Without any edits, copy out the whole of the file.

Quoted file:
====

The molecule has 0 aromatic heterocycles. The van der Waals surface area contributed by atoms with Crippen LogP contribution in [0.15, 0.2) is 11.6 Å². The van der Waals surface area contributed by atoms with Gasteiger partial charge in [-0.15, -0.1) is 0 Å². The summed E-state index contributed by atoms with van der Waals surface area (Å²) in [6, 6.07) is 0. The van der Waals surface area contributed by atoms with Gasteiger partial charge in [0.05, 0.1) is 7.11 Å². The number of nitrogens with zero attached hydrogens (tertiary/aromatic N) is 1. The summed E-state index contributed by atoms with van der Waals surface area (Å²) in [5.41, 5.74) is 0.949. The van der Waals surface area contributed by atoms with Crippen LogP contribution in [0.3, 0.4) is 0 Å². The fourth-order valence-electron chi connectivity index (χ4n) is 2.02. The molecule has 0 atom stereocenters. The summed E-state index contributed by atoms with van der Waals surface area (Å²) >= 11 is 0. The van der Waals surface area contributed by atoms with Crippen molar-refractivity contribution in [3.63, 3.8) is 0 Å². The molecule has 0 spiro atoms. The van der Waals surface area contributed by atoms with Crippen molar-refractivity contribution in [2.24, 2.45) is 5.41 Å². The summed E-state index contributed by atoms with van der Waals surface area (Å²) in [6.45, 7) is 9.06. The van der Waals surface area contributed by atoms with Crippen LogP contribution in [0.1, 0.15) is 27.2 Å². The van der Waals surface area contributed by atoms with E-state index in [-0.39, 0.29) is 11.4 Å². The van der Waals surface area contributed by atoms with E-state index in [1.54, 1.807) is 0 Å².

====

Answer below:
The molecule has 0 aromatic heterocycles. The van der Waals surface area contributed by atoms with Crippen LogP contribution in [0.15, 0.2) is 11.6 Å². The van der Waals surface area contributed by atoms with Gasteiger partial charge in [-0.15, -0.1) is 0 Å². The summed E-state index contributed by atoms with van der Waals surface area (Å²) in [6, 6.07) is 0. The van der Waals surface area contributed by atoms with Gasteiger partial charge in [0.05, 0.1) is 7.11 Å². The number of nitrogens with zero attached hydrogens (tertiary/aromatic N) is 1. The summed E-state index contributed by atoms with van der Waals surface area (Å²) in [5.41, 5.74) is 0.949. The van der Waals surface area contributed by atoms with Crippen LogP contribution in [0.3, 0.4) is 0 Å². The fourth-order valence-electron chi connectivity index (χ4n) is 2.02. The molecule has 0 atom stereocenters. The summed E-state index contributed by atoms with van der Waals surface area (Å²) >= 11 is 0. The van der Waals surface area contributed by atoms with Crippen molar-refractivity contribution in [3.63, 3.8) is 0 Å². The molecule has 0 spiro atoms. The van der Waals surface area contributed by atoms with Crippen molar-refractivity contribution in [2.24, 2.45) is 5.41 Å². The summed E-state index contributed by atoms with van der Waals surface area (Å²) in [6.45, 7) is 9.06. The van der Waals surface area contributed by atoms with Crippen LogP contribution in [0.1, 0.15) is 27.2 Å². The van der Waals surface area contributed by atoms with E-state index in [-0.39, 0.29) is 11.4 Å². The van der Waals surface area contributed by atoms with E-state index in [1.54, 1.807) is 0 Å².